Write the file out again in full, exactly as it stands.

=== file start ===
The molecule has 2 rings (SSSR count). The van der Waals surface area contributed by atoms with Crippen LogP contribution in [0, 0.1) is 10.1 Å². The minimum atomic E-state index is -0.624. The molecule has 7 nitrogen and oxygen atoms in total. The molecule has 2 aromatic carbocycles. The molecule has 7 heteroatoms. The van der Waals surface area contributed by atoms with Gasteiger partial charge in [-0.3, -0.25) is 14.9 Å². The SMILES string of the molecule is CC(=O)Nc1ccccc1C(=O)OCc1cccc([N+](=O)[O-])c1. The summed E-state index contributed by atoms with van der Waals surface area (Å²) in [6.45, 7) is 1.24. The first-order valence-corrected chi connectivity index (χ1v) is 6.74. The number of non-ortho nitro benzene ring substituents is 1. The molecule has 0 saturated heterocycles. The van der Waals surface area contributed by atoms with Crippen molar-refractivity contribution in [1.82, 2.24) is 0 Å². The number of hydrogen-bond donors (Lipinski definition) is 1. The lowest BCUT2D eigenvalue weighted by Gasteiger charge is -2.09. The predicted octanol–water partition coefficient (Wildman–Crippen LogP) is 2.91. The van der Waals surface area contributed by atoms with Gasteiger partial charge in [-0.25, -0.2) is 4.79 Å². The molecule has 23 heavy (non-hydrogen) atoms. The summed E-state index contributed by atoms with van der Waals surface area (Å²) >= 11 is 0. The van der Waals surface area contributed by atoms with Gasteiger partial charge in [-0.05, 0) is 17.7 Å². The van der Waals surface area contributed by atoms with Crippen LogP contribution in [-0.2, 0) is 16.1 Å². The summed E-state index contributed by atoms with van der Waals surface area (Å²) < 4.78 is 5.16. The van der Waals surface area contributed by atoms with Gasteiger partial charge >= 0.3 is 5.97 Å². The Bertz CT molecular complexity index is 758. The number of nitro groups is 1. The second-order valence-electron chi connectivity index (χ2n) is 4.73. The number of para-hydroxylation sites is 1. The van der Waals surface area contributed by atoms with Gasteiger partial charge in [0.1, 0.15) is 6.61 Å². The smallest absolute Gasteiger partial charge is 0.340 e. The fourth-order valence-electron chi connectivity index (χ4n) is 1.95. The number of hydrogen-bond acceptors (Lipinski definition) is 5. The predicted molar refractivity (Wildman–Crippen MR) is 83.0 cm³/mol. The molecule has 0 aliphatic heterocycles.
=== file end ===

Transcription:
The molecule has 2 rings (SSSR count). The van der Waals surface area contributed by atoms with Crippen LogP contribution in [0, 0.1) is 10.1 Å². The minimum atomic E-state index is -0.624. The molecule has 7 nitrogen and oxygen atoms in total. The molecule has 2 aromatic carbocycles. The molecule has 7 heteroatoms. The van der Waals surface area contributed by atoms with Gasteiger partial charge in [-0.3, -0.25) is 14.9 Å². The SMILES string of the molecule is CC(=O)Nc1ccccc1C(=O)OCc1cccc([N+](=O)[O-])c1. The summed E-state index contributed by atoms with van der Waals surface area (Å²) in [6.45, 7) is 1.24. The first-order valence-corrected chi connectivity index (χ1v) is 6.74. The number of non-ortho nitro benzene ring substituents is 1. The molecule has 0 saturated heterocycles. The van der Waals surface area contributed by atoms with Crippen molar-refractivity contribution in [1.82, 2.24) is 0 Å². The number of hydrogen-bond donors (Lipinski definition) is 1. The lowest BCUT2D eigenvalue weighted by Gasteiger charge is -2.09. The predicted octanol–water partition coefficient (Wildman–Crippen LogP) is 2.91. The van der Waals surface area contributed by atoms with Gasteiger partial charge in [-0.25, -0.2) is 4.79 Å². The molecule has 23 heavy (non-hydrogen) atoms. The summed E-state index contributed by atoms with van der Waals surface area (Å²) >= 11 is 0. The van der Waals surface area contributed by atoms with Gasteiger partial charge in [-0.05, 0) is 17.7 Å². The van der Waals surface area contributed by atoms with Crippen LogP contribution in [-0.2, 0) is 16.1 Å². The summed E-state index contributed by atoms with van der Waals surface area (Å²) < 4.78 is 5.16. The van der Waals surface area contributed by atoms with Gasteiger partial charge >= 0.3 is 5.97 Å². The Bertz CT molecular complexity index is 758. The number of nitro groups is 1. The second-order valence-electron chi connectivity index (χ2n) is 4.73. The number of para-hydroxylation sites is 1. The van der Waals surface area contributed by atoms with Gasteiger partial charge in [0.1, 0.15) is 6.61 Å². The smallest absolute Gasteiger partial charge is 0.340 e. The fourth-order valence-electron chi connectivity index (χ4n) is 1.95. The number of hydrogen-bond acceptors (Lipinski definition) is 5. The predicted molar refractivity (Wildman–Crippen MR) is 83.0 cm³/mol. The molecule has 0 aliphatic heterocycles.